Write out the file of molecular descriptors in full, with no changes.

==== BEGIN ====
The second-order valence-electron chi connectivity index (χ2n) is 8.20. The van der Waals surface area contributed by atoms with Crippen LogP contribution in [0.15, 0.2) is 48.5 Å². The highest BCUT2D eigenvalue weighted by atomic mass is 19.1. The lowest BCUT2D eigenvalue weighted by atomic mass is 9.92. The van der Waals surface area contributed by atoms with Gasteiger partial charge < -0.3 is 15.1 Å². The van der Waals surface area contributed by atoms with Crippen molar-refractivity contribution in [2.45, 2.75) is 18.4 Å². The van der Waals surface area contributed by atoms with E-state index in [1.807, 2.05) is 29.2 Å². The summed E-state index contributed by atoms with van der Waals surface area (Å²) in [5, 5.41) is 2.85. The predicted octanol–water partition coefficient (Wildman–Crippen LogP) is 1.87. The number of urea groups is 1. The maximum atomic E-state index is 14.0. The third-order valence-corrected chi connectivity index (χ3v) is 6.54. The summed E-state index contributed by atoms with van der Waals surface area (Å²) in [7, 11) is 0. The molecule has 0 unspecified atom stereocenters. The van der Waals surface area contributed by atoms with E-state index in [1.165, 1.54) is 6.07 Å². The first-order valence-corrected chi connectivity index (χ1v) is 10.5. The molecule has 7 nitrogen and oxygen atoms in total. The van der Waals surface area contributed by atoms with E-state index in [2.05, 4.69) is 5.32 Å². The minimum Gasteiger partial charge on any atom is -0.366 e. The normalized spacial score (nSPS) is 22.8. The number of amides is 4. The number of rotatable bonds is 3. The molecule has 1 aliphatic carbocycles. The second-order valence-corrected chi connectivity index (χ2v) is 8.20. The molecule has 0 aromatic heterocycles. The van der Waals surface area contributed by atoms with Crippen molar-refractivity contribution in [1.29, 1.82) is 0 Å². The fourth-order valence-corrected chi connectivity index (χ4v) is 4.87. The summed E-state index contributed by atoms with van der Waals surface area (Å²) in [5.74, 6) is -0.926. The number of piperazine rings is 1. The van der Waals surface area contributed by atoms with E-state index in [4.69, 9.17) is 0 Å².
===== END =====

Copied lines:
The second-order valence-electron chi connectivity index (χ2n) is 8.20. The van der Waals surface area contributed by atoms with Crippen LogP contribution in [0.15, 0.2) is 48.5 Å². The highest BCUT2D eigenvalue weighted by atomic mass is 19.1. The lowest BCUT2D eigenvalue weighted by atomic mass is 9.92. The van der Waals surface area contributed by atoms with Gasteiger partial charge < -0.3 is 15.1 Å². The van der Waals surface area contributed by atoms with Crippen molar-refractivity contribution in [2.45, 2.75) is 18.4 Å². The van der Waals surface area contributed by atoms with E-state index in [1.807, 2.05) is 29.2 Å². The summed E-state index contributed by atoms with van der Waals surface area (Å²) in [5, 5.41) is 2.85. The predicted octanol–water partition coefficient (Wildman–Crippen LogP) is 1.87. The number of urea groups is 1. The maximum atomic E-state index is 14.0. The third-order valence-corrected chi connectivity index (χ3v) is 6.54. The summed E-state index contributed by atoms with van der Waals surface area (Å²) in [7, 11) is 0. The molecule has 0 unspecified atom stereocenters. The van der Waals surface area contributed by atoms with E-state index in [1.165, 1.54) is 6.07 Å². The first-order valence-corrected chi connectivity index (χ1v) is 10.5. The molecule has 7 nitrogen and oxygen atoms in total. The van der Waals surface area contributed by atoms with E-state index in [2.05, 4.69) is 5.32 Å². The minimum Gasteiger partial charge on any atom is -0.366 e. The normalized spacial score (nSPS) is 22.8. The number of amides is 4. The number of rotatable bonds is 3. The molecule has 1 aliphatic carbocycles. The second-order valence-corrected chi connectivity index (χ2v) is 8.20. The molecule has 0 aromatic heterocycles. The van der Waals surface area contributed by atoms with Crippen molar-refractivity contribution in [1.29, 1.82) is 0 Å². The fourth-order valence-corrected chi connectivity index (χ4v) is 4.87. The summed E-state index contributed by atoms with van der Waals surface area (Å²) in [5.74, 6) is -0.926. The number of piperazine rings is 1. The van der Waals surface area contributed by atoms with E-state index in [4.69, 9.17) is 0 Å².